Markerless motion capture and measurement of hand kinematics: validation and application to home-based upper limb rehabilitation.

IEEE transactions on bio-medical engineering

PubMedID: 23475333

Metcalf CD, Robinson R, Malpass AJ, Bogle TP, Dell TA, Harris C, Demain SH. Markerless motion capture and measurement of hand kinematics: validation and application to home-based upper limb rehabilitation. IEEE Trans Biomed Eng. 2013;.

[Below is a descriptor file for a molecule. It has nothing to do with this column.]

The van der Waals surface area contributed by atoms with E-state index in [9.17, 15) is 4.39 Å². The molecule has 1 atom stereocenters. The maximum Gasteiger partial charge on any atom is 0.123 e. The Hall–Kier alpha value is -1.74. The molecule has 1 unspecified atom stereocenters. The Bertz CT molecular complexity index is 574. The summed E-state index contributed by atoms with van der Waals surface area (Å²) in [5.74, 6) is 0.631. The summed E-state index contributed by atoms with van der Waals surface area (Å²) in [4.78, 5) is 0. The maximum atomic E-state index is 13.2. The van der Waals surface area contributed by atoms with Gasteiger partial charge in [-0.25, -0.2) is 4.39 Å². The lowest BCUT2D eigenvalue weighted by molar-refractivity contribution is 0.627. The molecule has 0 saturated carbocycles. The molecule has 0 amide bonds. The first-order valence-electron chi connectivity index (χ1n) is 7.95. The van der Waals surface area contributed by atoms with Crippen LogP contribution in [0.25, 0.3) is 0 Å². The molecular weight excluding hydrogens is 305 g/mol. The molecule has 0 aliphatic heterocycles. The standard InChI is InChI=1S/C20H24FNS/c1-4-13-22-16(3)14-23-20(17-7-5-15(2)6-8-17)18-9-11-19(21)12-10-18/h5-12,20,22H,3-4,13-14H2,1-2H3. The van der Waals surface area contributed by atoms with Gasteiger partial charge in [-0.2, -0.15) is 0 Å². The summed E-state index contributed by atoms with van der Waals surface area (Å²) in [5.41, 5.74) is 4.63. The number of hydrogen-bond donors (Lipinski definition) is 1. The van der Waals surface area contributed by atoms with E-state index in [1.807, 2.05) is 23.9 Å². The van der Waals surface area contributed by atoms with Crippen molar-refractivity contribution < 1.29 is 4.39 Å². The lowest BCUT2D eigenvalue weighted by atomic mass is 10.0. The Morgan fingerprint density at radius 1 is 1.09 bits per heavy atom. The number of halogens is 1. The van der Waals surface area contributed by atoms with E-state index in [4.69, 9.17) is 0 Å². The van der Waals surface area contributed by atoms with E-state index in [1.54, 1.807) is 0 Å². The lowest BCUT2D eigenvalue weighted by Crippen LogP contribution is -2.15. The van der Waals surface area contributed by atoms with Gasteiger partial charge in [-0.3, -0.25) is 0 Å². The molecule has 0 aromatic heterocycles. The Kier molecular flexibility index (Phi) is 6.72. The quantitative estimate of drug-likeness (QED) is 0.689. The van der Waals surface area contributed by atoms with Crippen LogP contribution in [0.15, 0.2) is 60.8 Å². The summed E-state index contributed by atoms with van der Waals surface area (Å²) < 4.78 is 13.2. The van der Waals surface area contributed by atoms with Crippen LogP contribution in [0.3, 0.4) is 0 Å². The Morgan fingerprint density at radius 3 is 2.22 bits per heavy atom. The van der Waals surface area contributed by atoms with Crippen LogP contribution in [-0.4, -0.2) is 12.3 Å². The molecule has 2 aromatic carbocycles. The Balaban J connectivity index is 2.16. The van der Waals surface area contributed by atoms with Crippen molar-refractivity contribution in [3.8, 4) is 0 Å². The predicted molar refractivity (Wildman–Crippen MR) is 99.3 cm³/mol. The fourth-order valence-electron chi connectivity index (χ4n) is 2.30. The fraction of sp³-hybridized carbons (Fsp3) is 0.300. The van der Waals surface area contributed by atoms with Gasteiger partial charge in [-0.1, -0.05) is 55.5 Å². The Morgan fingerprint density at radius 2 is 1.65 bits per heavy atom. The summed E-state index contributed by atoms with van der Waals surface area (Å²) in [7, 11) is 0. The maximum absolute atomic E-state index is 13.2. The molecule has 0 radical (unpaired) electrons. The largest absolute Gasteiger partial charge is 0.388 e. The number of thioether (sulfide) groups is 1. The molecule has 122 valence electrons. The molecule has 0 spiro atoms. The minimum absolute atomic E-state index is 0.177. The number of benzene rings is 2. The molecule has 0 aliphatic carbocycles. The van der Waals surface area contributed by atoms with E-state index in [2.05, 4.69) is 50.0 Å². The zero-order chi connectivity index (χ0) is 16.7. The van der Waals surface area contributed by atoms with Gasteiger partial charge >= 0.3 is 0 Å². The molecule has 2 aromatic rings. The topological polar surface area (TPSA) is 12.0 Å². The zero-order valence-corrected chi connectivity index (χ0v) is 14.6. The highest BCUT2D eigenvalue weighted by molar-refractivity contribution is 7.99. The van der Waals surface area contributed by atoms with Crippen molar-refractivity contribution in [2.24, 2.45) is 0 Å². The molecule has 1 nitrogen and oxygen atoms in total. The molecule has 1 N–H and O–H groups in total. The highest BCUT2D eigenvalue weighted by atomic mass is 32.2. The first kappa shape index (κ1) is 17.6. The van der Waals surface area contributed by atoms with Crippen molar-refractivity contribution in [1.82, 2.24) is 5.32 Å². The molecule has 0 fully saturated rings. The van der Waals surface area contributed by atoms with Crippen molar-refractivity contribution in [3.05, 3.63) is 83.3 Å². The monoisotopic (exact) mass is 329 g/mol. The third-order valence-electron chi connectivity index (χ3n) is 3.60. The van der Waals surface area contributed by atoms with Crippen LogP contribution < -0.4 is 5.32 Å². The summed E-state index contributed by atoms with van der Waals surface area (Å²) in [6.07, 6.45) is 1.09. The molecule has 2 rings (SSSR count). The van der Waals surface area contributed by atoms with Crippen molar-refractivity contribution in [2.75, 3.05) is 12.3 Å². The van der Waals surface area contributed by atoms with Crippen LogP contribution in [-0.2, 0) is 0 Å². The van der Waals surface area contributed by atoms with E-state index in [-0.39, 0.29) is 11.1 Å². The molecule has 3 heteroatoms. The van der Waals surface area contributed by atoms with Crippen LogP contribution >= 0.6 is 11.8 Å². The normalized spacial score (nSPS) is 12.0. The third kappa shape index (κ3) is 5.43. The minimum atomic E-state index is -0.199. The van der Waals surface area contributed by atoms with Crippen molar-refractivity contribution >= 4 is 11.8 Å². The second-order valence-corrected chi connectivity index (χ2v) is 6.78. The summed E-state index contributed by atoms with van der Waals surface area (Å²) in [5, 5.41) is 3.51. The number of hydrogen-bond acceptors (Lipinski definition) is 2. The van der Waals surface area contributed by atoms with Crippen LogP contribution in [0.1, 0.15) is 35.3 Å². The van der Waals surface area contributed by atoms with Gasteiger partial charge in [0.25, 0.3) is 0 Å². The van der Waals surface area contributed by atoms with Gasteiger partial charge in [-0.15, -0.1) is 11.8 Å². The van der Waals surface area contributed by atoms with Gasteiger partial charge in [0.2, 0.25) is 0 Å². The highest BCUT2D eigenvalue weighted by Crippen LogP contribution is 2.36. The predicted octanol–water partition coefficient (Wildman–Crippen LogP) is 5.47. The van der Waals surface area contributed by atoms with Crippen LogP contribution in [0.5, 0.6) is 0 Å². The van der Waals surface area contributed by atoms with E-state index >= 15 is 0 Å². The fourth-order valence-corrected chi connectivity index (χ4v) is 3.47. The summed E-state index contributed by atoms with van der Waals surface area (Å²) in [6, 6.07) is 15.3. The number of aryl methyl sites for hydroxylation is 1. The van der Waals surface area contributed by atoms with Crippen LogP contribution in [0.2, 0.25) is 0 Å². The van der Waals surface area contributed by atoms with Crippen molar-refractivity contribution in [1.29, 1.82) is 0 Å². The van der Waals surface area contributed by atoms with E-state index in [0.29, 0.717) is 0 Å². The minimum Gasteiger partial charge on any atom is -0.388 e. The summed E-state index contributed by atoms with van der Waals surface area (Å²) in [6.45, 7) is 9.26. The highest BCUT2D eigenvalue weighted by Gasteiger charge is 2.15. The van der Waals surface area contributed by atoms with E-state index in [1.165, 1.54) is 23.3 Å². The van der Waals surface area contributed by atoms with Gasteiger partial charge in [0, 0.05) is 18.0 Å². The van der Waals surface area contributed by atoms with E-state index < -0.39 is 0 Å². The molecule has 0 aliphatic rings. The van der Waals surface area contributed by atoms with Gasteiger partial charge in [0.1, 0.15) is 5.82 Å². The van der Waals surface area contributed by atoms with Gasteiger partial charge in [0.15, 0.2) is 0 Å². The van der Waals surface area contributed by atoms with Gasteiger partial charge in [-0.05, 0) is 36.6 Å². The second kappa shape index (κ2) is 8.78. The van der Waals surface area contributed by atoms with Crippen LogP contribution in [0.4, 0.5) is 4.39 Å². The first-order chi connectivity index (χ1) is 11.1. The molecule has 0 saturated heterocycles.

Dynamic movements of the hand, fingers and thumb are difficult to measure due to the versatility and complexity of movement inherent in function. An innovative approach to measuring hand kinematics is proposed and validated. The proposed system utilises the Microsoft KinectTM and goes beyond gesture recognition, to develop a validated measurement technique of finger kinematics. The proposed system adopted landmark definition (validated through ground truth estimation against assessors) and grip classification algorithms, including kinematic definitions (validated against a laboratory-based motion capture system). The results of the validation show 78% accuracy when identifying specific markerless landmarks. In addition, comparative data with a previously validated kinematic measurement technique show accuracy of MCP±10° (average absolute error (AAE) = 2.4°), PIP±12° (AAE = 4.8°) and DIP±11° (AAE = 4.8°). These results are notably better than clinically based alternative manual measurement techniques. The ability to measure hand movements, and therefore functional dexterity, without interfering with underlying composite movements, is the paramount objective to any bespoke measurement system. The proposed system is the first validated markerless measurement system using the Microsoft KinectTM that is capable of measuring finger joint kinematics. It is suitable for home-based motion capture for the hand and therefore achieves this objective.